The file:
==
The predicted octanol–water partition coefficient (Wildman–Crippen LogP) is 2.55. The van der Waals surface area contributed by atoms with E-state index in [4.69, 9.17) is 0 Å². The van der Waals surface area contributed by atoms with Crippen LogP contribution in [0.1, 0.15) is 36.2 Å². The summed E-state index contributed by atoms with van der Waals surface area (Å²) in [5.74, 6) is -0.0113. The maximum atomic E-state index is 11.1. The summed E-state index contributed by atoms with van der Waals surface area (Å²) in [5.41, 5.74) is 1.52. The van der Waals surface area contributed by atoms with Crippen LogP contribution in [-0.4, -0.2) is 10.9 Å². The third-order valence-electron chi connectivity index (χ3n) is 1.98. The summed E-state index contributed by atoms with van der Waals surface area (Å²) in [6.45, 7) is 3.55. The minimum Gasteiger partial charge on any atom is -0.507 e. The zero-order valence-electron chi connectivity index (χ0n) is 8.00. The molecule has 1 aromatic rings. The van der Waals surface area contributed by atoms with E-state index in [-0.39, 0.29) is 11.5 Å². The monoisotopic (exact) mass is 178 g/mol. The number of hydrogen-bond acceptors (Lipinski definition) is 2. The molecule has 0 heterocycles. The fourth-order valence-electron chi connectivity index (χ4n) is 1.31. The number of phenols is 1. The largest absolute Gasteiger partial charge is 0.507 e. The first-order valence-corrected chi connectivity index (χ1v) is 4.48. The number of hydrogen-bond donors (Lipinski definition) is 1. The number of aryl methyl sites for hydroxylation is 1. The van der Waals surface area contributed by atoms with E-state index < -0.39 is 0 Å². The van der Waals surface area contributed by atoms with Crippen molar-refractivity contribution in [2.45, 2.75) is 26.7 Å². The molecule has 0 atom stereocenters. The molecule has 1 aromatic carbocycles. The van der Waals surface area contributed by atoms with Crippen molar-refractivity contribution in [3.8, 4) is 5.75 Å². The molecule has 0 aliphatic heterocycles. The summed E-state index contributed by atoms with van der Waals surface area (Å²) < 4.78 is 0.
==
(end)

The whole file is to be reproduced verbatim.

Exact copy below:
The predicted octanol–water partition coefficient (Wildman–Crippen LogP) is 2.55. The van der Waals surface area contributed by atoms with E-state index in [4.69, 9.17) is 0 Å². The van der Waals surface area contributed by atoms with Crippen LogP contribution in [0.1, 0.15) is 36.2 Å². The summed E-state index contributed by atoms with van der Waals surface area (Å²) in [5.74, 6) is -0.0113. The maximum atomic E-state index is 11.1. The summed E-state index contributed by atoms with van der Waals surface area (Å²) in [5.41, 5.74) is 1.52. The van der Waals surface area contributed by atoms with Crippen LogP contribution in [-0.4, -0.2) is 10.9 Å². The third-order valence-electron chi connectivity index (χ3n) is 1.98. The summed E-state index contributed by atoms with van der Waals surface area (Å²) in [6.45, 7) is 3.55. The minimum Gasteiger partial charge on any atom is -0.507 e. The zero-order valence-electron chi connectivity index (χ0n) is 8.00. The molecule has 1 aromatic rings. The van der Waals surface area contributed by atoms with E-state index in [-0.39, 0.29) is 11.5 Å². The monoisotopic (exact) mass is 178 g/mol. The number of hydrogen-bond acceptors (Lipinski definition) is 2. The molecule has 0 heterocycles. The fourth-order valence-electron chi connectivity index (χ4n) is 1.31. The number of phenols is 1. The largest absolute Gasteiger partial charge is 0.507 e. The first-order valence-corrected chi connectivity index (χ1v) is 4.48. The number of hydrogen-bond donors (Lipinski definition) is 1. The number of aryl methyl sites for hydroxylation is 1. The van der Waals surface area contributed by atoms with E-state index < -0.39 is 0 Å². The van der Waals surface area contributed by atoms with Crippen molar-refractivity contribution in [2.45, 2.75) is 26.7 Å². The molecule has 0 atom stereocenters. The molecule has 1 aromatic carbocycles. The van der Waals surface area contributed by atoms with Crippen molar-refractivity contribution in [3.8, 4) is 5.75 Å². The molecule has 0 aliphatic heterocycles. The summed E-state index contributed by atoms with van der Waals surface area (Å²) < 4.78 is 0.